Alignment of the incentives of the actors occurs when superior institutions are inserted for the purpose of economizing on transaction costs. Increased revenues and/or reduced costs accrue when principal-agent transaction costs are mitigated by vertical integration of the transaction into the firm thus aligning the incentives of the parties.
Governance differs systematically with transaction attributes whose main transaction syndrome is asset specificity and uncertainty, and main governance structure syndrome is incentive intensity, administrative control and contract law regime.
Governance of economic exchange is determined by identifying governance structures which differ in discrete structural ways (e.g., in costs and competencies) as means by which to manage transactions, and joining these two in a discriminating transaction cost economizing way.
Vertical integration is an institution comprised of residual claimancy and hierarchy as institutional mechanisms.

Further, consider that the case is a regularity in economic and political organization so that the regularities above explain similar governance phenomena over space and time. As such and until proven otherwise, these regularities can be considered as “the rules” that govern these kinds of phenomena. Explanations that are derived from these rules become second generation refutable hypotheses. As this analytical framework is applied in practice, new refutable hypotheses are generated to explain the institutional behavior of the transaction under examination, and to the extent that these hypotheses are validated by evidence, new knowledge is added to the initial knowledge stocks of economic governance.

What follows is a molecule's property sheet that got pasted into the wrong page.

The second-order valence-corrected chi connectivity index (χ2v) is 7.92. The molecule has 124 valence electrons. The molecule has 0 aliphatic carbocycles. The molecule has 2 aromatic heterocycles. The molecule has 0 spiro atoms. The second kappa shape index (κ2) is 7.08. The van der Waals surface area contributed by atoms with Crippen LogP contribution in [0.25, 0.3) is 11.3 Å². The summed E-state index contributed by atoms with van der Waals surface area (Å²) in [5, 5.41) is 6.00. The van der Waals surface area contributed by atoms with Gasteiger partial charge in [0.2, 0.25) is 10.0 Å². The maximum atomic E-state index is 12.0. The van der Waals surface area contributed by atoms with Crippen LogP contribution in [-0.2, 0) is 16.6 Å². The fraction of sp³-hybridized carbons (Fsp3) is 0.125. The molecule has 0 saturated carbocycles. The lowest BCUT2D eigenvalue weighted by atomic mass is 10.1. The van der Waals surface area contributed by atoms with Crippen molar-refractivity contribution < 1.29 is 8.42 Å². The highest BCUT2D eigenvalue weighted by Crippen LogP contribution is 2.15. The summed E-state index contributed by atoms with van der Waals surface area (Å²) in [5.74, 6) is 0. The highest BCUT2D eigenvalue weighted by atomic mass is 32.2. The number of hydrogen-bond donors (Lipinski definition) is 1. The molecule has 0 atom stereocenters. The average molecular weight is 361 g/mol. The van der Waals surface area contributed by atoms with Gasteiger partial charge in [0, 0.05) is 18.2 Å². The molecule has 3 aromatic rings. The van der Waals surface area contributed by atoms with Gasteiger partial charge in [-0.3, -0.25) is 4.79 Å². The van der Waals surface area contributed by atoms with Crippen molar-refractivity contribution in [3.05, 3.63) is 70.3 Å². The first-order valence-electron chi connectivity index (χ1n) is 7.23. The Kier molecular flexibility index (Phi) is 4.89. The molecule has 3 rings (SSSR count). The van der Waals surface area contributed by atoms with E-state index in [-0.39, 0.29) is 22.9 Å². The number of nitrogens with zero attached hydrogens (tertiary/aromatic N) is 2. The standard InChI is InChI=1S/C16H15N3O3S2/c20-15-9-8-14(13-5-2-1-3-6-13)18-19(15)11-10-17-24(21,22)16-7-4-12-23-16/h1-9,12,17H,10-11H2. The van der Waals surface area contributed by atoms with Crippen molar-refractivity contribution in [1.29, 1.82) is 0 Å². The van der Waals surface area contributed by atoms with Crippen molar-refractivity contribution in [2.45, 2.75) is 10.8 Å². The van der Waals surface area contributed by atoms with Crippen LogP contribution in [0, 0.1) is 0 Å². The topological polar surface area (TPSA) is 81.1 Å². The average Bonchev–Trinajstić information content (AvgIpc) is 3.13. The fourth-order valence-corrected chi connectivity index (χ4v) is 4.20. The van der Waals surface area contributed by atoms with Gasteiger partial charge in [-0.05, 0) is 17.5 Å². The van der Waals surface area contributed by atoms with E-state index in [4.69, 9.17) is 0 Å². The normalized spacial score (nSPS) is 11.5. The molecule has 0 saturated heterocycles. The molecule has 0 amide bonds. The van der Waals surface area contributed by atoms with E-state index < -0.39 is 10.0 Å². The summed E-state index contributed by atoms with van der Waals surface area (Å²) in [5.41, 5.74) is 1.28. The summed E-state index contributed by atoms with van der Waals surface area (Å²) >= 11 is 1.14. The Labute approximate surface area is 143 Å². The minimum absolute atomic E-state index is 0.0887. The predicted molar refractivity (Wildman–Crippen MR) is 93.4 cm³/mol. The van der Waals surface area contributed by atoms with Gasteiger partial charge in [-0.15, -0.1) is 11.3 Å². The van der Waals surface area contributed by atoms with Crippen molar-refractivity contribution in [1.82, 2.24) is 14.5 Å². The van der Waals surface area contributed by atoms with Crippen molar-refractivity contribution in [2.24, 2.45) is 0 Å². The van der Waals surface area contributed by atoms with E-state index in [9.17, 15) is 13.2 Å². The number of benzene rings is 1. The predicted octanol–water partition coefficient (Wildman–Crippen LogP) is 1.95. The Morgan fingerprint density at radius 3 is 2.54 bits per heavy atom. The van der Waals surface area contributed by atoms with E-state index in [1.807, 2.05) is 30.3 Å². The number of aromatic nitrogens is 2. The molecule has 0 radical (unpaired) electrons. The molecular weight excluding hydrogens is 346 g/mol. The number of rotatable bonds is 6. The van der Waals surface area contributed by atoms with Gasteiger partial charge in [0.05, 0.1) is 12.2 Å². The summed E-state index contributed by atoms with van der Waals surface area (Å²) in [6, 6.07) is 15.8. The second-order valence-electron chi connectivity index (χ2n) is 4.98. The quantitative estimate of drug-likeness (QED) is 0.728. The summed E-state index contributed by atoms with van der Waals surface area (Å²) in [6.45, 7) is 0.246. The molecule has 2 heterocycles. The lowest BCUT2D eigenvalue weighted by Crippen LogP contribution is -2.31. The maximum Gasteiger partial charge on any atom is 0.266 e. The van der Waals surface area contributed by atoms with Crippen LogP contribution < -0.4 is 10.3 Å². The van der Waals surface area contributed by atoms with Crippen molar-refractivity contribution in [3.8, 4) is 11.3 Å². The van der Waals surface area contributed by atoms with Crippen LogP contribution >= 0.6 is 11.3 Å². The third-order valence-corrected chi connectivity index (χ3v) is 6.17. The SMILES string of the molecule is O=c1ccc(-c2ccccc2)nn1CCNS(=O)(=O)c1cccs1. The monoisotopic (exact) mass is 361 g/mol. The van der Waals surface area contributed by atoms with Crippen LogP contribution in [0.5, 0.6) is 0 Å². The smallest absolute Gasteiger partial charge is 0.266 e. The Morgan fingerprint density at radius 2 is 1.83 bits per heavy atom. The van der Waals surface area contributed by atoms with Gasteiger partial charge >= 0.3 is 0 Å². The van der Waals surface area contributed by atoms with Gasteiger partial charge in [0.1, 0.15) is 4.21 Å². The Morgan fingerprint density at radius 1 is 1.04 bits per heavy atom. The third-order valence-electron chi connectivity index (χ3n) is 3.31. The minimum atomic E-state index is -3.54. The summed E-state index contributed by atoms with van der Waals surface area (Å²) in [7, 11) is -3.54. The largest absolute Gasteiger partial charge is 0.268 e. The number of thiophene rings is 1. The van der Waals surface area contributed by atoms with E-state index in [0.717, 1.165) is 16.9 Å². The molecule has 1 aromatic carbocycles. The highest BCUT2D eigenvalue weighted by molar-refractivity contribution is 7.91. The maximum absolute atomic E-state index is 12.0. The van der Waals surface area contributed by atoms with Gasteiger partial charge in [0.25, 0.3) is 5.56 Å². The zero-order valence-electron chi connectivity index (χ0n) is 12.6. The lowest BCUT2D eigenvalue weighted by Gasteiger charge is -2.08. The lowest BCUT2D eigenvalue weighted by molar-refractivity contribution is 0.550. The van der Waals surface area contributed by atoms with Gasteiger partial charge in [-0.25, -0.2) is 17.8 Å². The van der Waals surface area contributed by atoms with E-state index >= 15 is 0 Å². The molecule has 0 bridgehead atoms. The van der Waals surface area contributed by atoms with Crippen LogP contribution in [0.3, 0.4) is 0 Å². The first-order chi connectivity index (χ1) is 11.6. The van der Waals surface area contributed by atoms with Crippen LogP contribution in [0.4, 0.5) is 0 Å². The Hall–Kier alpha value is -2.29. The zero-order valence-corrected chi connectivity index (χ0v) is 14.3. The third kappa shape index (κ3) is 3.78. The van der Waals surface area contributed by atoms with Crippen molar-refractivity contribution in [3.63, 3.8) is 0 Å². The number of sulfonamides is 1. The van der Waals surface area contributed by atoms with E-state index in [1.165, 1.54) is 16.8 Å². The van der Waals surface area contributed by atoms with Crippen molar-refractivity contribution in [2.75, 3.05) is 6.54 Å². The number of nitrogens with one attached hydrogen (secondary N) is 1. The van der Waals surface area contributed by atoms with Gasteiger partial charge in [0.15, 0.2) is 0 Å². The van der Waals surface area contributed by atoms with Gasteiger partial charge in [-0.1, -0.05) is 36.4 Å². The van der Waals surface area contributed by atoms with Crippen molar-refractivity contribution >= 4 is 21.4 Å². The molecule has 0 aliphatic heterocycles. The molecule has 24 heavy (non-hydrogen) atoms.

This process of generating refutable hypotheses in analysis and explanation, in the testing and reformulation of these hypotheses, and in the accrual of new knowledge relative to previous knowledge stocks forms the basis of new institutional analysis. Depending on the degree of validation with evidence, refutable hypotheses may be referred to as precepts, that is, until they are proven otherwise.ix (See Williamson, 1975, 1985, 1996) Validation of refutable hypotheses  is rarely a once and for all proposition as it might be in mathematical terms. Validation is a matter of evidence and deep knowledge rather than of large population statistical data, just as decision making is for informed senior managers, and court verdicts are in law.  If it works, consider it tentatively validated; the opportunity costs may be prohibitive otherwise.